Tips for preparing your house for winter

Cold weather presents new challenges for your home. And even if you live in an area with mild winters, being proactive can protect your house from any problems that could become expensive. Pick a Saturday afternoon and spend some time fixing up your home to get ready for the coming cold. Here are some of the best and most cost-effective steps to take:

Fill any cracks
Old windows or doors can let in cold air, and this can be a big problem for your home. Not only could this let in bugs and other animals seeking shelter from the elements, but it will undermine your home heating system. Over the course of the winter, you could end up shelling out lots of cash running your heat higher than you otherwise need to.

Caulk and other solutions are great for covering up cracks and other openings. Sarah Welch and Alicia Rockmore, the co-founders of Buttoned Up, told HGTV that storm windows, weather strips and other items can be used to effectively keep the cold out.

Weather proof your home by filling cracks.Weather proof your home by filling cracks.

Lay down some insulation
The next way to make sure your home is cozy and inviting this winter is to spend some time insulating the attic, basement and other areas. This ensures that heat stays in the places you and your family actually spend time and keeps your utility bills reasonable.

Fiberglass insulation works well in the rafters of your attic or in the siding of your basement. But some homeowners may overlooked window film and similar tools that can further insulate a house. Like caulking, this limits the amount of heat that is lost through windows and doors. 

Check out your heating system
Insulating your home is important, but if your heating system isn't working properly in the first place, your efforts can be all for naught. Make sure your heat pump or furnace is working properly and that air filters have been replaced. 

"Make sure your heat pump or furnace is working properly."

Kiplinger found that neglecting to do this can quickly become a problem. Heating specialists get quite busy during the winter, and if you wait to book an appointment you could end up waiting for weeks.

By checking out your heating system early you can identify any problems quickly and avoid future issues. The same is true of your fireplace. Before winter sets in, investigate the flue and make sure everything is clean and in order.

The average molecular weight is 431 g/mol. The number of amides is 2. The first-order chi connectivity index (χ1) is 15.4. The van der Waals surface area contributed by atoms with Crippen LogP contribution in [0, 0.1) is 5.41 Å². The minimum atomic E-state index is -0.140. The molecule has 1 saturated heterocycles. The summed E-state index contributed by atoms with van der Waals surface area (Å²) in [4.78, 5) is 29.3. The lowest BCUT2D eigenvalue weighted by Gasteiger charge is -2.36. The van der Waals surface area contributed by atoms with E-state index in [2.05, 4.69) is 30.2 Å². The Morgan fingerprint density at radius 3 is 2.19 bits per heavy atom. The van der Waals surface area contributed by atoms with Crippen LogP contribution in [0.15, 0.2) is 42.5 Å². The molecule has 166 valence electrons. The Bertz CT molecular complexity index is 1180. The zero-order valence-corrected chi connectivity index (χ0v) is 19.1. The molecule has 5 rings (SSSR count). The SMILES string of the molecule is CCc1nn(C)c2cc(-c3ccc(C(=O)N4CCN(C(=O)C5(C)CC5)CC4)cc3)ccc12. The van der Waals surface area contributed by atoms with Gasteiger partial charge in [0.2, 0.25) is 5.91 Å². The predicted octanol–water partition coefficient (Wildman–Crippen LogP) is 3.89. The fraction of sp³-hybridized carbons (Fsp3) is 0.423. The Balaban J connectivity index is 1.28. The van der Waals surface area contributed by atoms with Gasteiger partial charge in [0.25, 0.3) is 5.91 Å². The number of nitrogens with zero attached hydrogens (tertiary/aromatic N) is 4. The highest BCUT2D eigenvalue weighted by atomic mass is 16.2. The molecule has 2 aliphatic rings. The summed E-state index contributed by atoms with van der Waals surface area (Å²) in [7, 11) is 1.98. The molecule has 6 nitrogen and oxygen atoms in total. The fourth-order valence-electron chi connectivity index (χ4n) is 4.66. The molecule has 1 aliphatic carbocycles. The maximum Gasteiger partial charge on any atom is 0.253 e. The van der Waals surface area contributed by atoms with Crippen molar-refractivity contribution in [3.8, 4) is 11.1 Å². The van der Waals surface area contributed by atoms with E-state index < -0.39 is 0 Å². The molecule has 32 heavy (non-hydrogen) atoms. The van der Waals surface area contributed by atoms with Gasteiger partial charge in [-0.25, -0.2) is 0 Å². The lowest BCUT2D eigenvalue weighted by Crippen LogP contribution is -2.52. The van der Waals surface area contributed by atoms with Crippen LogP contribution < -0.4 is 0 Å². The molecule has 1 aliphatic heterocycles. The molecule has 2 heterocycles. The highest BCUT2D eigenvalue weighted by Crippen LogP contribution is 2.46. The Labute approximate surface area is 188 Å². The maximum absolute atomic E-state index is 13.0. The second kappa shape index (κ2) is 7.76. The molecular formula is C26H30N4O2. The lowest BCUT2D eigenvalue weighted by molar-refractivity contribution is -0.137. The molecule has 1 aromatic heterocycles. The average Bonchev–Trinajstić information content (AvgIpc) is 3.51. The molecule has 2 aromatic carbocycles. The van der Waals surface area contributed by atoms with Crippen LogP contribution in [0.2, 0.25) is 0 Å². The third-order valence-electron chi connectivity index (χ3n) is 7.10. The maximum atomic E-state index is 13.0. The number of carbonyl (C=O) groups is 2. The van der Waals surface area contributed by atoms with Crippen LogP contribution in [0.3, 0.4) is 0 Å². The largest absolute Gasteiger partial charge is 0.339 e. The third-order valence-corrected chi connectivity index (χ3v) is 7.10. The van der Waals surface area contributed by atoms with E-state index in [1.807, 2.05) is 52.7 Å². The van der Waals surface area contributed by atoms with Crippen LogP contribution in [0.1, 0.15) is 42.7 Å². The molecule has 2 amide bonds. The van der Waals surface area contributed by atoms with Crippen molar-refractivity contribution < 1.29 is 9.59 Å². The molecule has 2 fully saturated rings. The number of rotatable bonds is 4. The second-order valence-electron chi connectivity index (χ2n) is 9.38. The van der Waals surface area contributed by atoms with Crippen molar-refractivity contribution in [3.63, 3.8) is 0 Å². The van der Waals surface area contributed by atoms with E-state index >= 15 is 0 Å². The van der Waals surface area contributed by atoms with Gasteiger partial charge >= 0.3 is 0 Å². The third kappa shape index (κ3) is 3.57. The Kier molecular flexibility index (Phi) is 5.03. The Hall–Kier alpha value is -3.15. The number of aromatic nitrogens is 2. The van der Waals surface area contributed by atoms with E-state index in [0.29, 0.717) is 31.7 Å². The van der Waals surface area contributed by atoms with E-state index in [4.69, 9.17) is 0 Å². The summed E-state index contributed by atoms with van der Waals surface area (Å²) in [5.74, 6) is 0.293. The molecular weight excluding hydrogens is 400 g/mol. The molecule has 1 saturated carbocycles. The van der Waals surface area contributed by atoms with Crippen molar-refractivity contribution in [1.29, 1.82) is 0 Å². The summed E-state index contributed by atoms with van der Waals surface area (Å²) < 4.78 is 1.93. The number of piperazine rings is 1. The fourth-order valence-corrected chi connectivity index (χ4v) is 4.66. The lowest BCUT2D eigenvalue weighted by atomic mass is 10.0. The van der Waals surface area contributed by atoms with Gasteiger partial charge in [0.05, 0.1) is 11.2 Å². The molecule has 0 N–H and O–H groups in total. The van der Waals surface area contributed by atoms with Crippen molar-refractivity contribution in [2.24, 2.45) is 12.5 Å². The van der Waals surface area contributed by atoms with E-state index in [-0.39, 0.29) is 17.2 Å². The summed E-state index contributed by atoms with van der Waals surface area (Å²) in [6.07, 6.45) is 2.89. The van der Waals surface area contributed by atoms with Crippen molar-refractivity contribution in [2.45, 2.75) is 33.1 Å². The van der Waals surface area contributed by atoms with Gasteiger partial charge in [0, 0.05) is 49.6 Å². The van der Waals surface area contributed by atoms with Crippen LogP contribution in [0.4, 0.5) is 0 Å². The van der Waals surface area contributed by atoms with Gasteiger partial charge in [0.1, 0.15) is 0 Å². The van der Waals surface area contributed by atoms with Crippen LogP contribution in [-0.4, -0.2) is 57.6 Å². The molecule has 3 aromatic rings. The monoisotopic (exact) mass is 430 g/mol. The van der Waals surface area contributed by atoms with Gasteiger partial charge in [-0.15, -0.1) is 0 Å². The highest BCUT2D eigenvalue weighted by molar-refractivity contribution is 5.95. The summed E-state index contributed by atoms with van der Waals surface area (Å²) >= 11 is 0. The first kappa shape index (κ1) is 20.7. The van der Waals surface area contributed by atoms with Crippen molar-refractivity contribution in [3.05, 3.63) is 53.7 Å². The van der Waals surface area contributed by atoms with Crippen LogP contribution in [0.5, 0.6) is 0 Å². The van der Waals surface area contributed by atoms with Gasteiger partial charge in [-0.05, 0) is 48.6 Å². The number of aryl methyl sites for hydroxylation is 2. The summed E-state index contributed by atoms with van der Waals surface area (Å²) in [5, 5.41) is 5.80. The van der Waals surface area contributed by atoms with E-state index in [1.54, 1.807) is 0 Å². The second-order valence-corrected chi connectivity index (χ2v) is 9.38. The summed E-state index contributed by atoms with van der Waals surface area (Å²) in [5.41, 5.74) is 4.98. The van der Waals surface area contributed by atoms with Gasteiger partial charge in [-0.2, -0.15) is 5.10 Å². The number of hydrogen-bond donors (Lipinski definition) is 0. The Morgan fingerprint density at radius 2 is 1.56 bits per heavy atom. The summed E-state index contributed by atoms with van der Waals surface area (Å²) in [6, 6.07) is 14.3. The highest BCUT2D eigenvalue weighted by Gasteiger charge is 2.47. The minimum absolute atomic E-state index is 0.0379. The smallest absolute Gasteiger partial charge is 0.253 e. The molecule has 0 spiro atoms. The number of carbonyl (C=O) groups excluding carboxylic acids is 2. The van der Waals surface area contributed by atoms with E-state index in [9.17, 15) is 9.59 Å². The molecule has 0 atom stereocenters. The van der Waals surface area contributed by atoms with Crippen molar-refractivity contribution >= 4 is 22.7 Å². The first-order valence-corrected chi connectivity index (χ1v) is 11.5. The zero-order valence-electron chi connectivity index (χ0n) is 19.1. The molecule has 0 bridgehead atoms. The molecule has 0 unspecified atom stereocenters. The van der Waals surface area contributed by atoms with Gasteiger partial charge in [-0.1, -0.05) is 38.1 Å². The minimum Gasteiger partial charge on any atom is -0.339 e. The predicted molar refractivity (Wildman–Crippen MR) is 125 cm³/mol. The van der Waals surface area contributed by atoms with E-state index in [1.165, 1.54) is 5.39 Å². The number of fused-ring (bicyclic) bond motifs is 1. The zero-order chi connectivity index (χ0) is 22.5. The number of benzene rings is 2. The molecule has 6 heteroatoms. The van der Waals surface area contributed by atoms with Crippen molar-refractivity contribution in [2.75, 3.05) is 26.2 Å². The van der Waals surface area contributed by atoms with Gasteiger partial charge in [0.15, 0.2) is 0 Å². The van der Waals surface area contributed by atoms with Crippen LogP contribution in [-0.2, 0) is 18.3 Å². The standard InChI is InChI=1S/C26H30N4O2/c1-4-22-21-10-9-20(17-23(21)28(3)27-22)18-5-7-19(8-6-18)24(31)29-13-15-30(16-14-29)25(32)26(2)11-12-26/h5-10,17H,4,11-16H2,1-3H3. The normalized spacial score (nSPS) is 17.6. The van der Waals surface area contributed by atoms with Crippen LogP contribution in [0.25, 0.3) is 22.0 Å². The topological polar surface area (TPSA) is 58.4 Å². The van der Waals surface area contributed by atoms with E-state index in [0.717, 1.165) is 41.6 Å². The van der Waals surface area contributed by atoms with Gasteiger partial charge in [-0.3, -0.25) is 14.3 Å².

Invest in an electric tankless water heater
Older systems can struggle in the winter, and your water heater may not be ready for the impending cold. Even if you're not at risk for frozen pipes and more serious problems, being without hot water on an icy winter morning can quickly ruin your day.

An electric tankless water heater is an elegant and efficient way to assure your home has endless hot water. This way you can relax with a warm shower even on the chilliest day of the year. Your family will not only benefit from reliable hot water, but your electric bill will also be lower each month.

Prepare the yard
Making sure your home is ready for winter may mean bundling up and putting in some yard work before the first snowfall. Clogged gutters and broken shingles, for example, can create ice dams that cause water to drip into your home. Anyone who has dealt with this will tell you that this is a frustrating and expensive problem to sort out.

Next, empty out any hoses or sprinkler systems completely and store them in the garage or shed. Because water expands when it freezes, sitting liquid could cause lots of damage to these items if you neglect to ready them for the winter.

It is also wise to clean up your yard before the cold weather sets in. This makes clearing snow and ice easier and is more healthy for your lawn overall. According to Kiplinger, one solution is to mow your leaves into small pieces. This needs to be done when they are dry, and you will want to create small, even sized pieces. Sprinkle this over your grass, and the bits of leaves will decompose and feed your lawn more quickly. Larger leaves may not break down in a single winter, and this serves as a natural fertilizer.

By continuing to use this website, you agree to our use of cookies. For more information, see our Privacy Statement.